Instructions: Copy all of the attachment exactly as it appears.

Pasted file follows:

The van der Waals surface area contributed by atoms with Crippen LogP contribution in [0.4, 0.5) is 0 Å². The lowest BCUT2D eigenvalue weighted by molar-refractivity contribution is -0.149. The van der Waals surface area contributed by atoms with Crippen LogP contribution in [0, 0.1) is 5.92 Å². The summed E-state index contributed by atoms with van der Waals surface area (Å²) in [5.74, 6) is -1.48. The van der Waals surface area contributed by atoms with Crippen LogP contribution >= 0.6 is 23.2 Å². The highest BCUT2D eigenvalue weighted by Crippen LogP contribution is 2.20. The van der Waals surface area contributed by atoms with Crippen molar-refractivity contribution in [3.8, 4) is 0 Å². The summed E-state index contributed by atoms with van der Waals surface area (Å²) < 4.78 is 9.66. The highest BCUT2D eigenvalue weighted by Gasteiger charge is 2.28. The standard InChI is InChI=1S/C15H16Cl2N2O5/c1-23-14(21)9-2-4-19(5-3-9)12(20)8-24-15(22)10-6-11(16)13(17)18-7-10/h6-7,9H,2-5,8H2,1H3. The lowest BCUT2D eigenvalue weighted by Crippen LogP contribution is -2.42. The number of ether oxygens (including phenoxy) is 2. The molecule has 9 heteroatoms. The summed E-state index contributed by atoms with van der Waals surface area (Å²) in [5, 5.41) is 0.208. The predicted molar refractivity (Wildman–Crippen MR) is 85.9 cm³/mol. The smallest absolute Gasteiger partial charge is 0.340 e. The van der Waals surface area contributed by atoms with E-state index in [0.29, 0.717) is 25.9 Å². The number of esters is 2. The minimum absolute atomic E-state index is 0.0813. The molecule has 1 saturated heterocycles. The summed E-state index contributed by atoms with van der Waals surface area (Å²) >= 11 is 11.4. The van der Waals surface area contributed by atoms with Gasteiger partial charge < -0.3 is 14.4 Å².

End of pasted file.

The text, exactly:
The van der Waals surface area contributed by atoms with Crippen LogP contribution in [0.4, 0.5) is 0 Å². The lowest BCUT2D eigenvalue weighted by molar-refractivity contribution is -0.149. The van der Waals surface area contributed by atoms with Crippen LogP contribution in [0, 0.1) is 5.92 Å². The summed E-state index contributed by atoms with van der Waals surface area (Å²) in [5.74, 6) is -1.48. The van der Waals surface area contributed by atoms with Crippen LogP contribution >= 0.6 is 23.2 Å². The highest BCUT2D eigenvalue weighted by Crippen LogP contribution is 2.20. The van der Waals surface area contributed by atoms with Crippen molar-refractivity contribution in [3.8, 4) is 0 Å². The summed E-state index contributed by atoms with van der Waals surface area (Å²) < 4.78 is 9.66. The highest BCUT2D eigenvalue weighted by Gasteiger charge is 2.28. The standard InChI is InChI=1S/C15H16Cl2N2O5/c1-23-14(21)9-2-4-19(5-3-9)12(20)8-24-15(22)10-6-11(16)13(17)18-7-10/h6-7,9H,2-5,8H2,1H3. The lowest BCUT2D eigenvalue weighted by Crippen LogP contribution is -2.42. The number of ether oxygens (including phenoxy) is 2. The molecule has 9 heteroatoms. The summed E-state index contributed by atoms with van der Waals surface area (Å²) in [5, 5.41) is 0.208. The predicted molar refractivity (Wildman–Crippen MR) is 85.9 cm³/mol. The smallest absolute Gasteiger partial charge is 0.340 e. The van der Waals surface area contributed by atoms with E-state index in [0.29, 0.717) is 25.9 Å². The number of esters is 2. The minimum absolute atomic E-state index is 0.0813. The molecule has 1 saturated heterocycles. The summed E-state index contributed by atoms with van der Waals surface area (Å²) >= 11 is 11.4. The van der Waals surface area contributed by atoms with Gasteiger partial charge < -0.3 is 14.4 Å².